Comma operator in for loop

Discussion in 'C++' started by Ralf Goertz, Sep 24, 2010.

  1. Ralf Goertz

    Ralf Goertz Guest

    Hi,

    I guess I don't really understand the concept of commas as sequence
    points but now I am in a position where I might have use for the comma
    in a statement other than a declaration. Is the following legal:


    #include <iostream>
    #include <set>

    using namespace std;


    int main() {
    set<unsigned> s;
    s.insert(42);
    s.insert(84);
    set<unsigned>::iterator i;
    for (i=s.begin(),++i;i!=s.end();++i)
    cout<<*i<<endl;
    return 0;
    }

    It compiles and does what I want, but it could still be undefined
    behaviour. So is it okay to use ",++i" before the first ";" of the
    for-loop, or is it saver to check for i!=s.begin() in the *body* of the
    loop?
     
    Ralf Goertz, Sep 24, 2010
    #1
    1. Advertising

  2. On 9/24/2010 5:13 AM, Ralf Goertz wrote:
    > I guess I don't really understand the concept of commas as sequence
    > points but now I am in a position where I might have use for the comma
    > in a statement other than a declaration. Is the following legal:
    >
    >
    > #include<iostream>
    > #include<set>
    >
    > using namespace std;
    >
    >
    > int main() {
    > set<unsigned> s;
    > s.insert(42);
    > s.insert(84);
    > set<unsigned>::iterator i;
    > for (i=s.begin(),++i;i!=s.end();++i)
    > cout<<*i<<endl;
    > return 0;
    > }
    >
    > It compiles and does what I want, but it could still be undefined
    > behaviour. So is it okay to use ",++i" before the first ";" of the
    > for-loop, or is it saver to check for i!=s.begin() in the *body* of the
    > loop?


    It seems fine, and if it does what you need, keep it. If you just
    needed to skip the first element, I'd probably do

    i = ++(s.begin());

    The call to 'begin' yields a temporary iterator, which you can increment
    (provided the container is not empty), and then assign the value to the
    'i'. The only danger is that you really cannot do the increment if the
    container is empty.

    V
    --
    I do not respond to top-posted replies, please don't ask
     
    Victor Bazarov, Sep 24, 2010
    #2
    1. Advertising

  3. Ralf Goertz

    Marc Guest

    Victor Bazarov wrote:

    > ++(s.begin())


    Although it works here (s is a set, so the iterator can hardly be a
    basic type like a pointer), I believe it is a good habit to use
    boost::next and pretend the signature of operator++ is:
    Iterator& operator++()&; // C++0x
     
    Marc, Sep 24, 2010
    #3
  4. Victor Bazarov wrote:
    > On 9/24/2010 5:13 AM, Ralf Goertz wrote:
    >> I guess I don't really understand the concept of commas as sequence
    >> points but now I am in a position where I might have use for the comma
    >> in a statement other than a declaration. Is the following legal:
    >>
    >>
    >> #include<iostream>
    >> #include<set>
    >>
    >> using namespace std;
    >>
    >>
    >> int main() {
    >> set<unsigned> s;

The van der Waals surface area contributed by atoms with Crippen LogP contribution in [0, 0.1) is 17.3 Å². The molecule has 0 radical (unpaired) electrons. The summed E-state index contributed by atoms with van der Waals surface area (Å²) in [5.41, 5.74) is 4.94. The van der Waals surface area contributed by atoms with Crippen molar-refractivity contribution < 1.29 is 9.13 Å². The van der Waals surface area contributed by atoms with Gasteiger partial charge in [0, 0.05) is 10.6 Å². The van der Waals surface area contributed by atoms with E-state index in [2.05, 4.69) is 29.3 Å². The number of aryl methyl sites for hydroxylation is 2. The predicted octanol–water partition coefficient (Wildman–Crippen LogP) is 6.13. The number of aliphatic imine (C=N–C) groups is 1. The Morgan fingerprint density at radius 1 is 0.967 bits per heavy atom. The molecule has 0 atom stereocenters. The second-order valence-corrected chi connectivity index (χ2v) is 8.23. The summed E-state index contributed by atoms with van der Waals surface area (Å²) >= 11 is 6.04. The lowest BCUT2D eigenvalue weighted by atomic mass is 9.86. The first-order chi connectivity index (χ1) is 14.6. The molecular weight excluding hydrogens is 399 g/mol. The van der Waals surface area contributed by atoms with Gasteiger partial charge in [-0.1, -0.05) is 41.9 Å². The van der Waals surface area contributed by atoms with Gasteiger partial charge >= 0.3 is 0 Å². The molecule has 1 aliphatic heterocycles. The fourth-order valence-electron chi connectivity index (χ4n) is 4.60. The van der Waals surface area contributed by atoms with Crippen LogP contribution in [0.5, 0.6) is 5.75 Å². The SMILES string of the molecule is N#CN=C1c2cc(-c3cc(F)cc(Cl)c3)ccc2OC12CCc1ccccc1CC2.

>> s.insert(42);
    >> s.insert(84);
    >> set<unsigned>::iterator i;
    >> for (i=s.begin(),++i;i!=s.end();++i)
    >> cout<<*i<<endl;
    >> return 0;
    >> }
    >>
    >> It compiles and does what I want, but it could still be undefined
    >> behaviour. So is it okay to use ",++i" before the first ";" of the
    >> for-loop, or is it saver to check for i!=s.begin() in the *body* of the
    >> loop?

    >
    > It seems fine, and if it does what you need, keep it. If you just
    > needed to skip the first element, I'd probably do
    >
    > i = ++(s.begin());


    I would do this:
    for (i=s.begin() + 1;i!=s.end();++i)
    cout<<*i<<endl;
    but it's not much different from your solution.

    >
    > The call to 'begin' yields a temporary iterator, which you can increment
    > (provided the container is not empty), and then assign the value to the
    > 'i'. The only danger is that you really cannot do the increment if the
    > container is empty.


    Yes, a check is missing, but I guess in the short example as above it is
    ok, since the set is not empty.
     
    Vladimir Jovic, Sep 24, 2010
    #4
  5. Ralf Goertz

    Ralf Goertz Guest

    Victor Bazarov wrote:

    > On 9/24/2010 5:13 AM, Ralf Goertz wrote:
    >>
    >> It compiles and does what I want, but it could still be undefined
    >> behaviour. So is it okay to use ",++i" before the first ";" of the
    >> for-loop, or is it saver to check for i!=s.begin() in the *body* of the
    >> loop?

    >
    > It seems fine, and if it does what you need, keep it. If you just
    > needed to skip the first element, I'd probably do
    >
    > i = ++(s.begin());


    Okay, that's better since it allows me to define i in the loop.

    > The call to 'begin' yields a temporary iterator, which you can increment
    > (provided the container is not empty), and then assign the value to the
    > 'i'. The only danger is that you really cannot do the increment if
    > the container is empty.


    I think I can be pretty sure that s is not empty as it is in an
    unordered_map<unsigned, set<unsigned> > m, and elements get inserted
    into m by means of m[4711].insert(42) only.

    Thanks,

    Ralf
     
    Ralf Goertz, Sep 24, 2010
    #5
  6. Ralf Goertz

    Ralf Goertz Guest

    Vladimir Jovic wrote:

    > Victor Bazarov wrote:
    >> On 9/24/2010 5:13 AM, Ralf Goertz wrote:
    >>> I guess I don't really understand the concept of commas as sequence
    >>> points but now I am in a position where I might have use for the comma
    >>> in a statement other than a declaration. Is the following legal:
    >>>
    >>>
    >>> #include<iostream>
    >>> #include<set>
    >>>
    >>> using namespace std;
    >>>
    >>>
    >>> int main() {
    >>> set<unsigned> s;
    >>> s.insert(42);
    >>> s.insert(84);
    >>> set<unsigned>::iterator i;
    >>> for (i=s.begin(),++i;i!=s.end();++i)
    >>> cout<<*i<<endl;
    >>> return 0;
    >>> }
    >>>
    >>> It compiles and does what I want, but it could still be undefined
    >>> behaviour. So is it okay to use ",++i" before the first ";" of the
    >>> for-loop, or is it saver to check for i!=s.begin() in the *body* of the
    >>> loop?

    >>
    >> It seems fine, and if it does what you need, keep it. If you just
    >> needed to skip the first element, I'd probably do
    >>
    >> i = ++(s.begin());

    >
    > I would do this:
    > for (i=s.begin() + 1;i!=s.end();++i)
    > cout<<*i<<endl;
    > but it's not much different from your solution.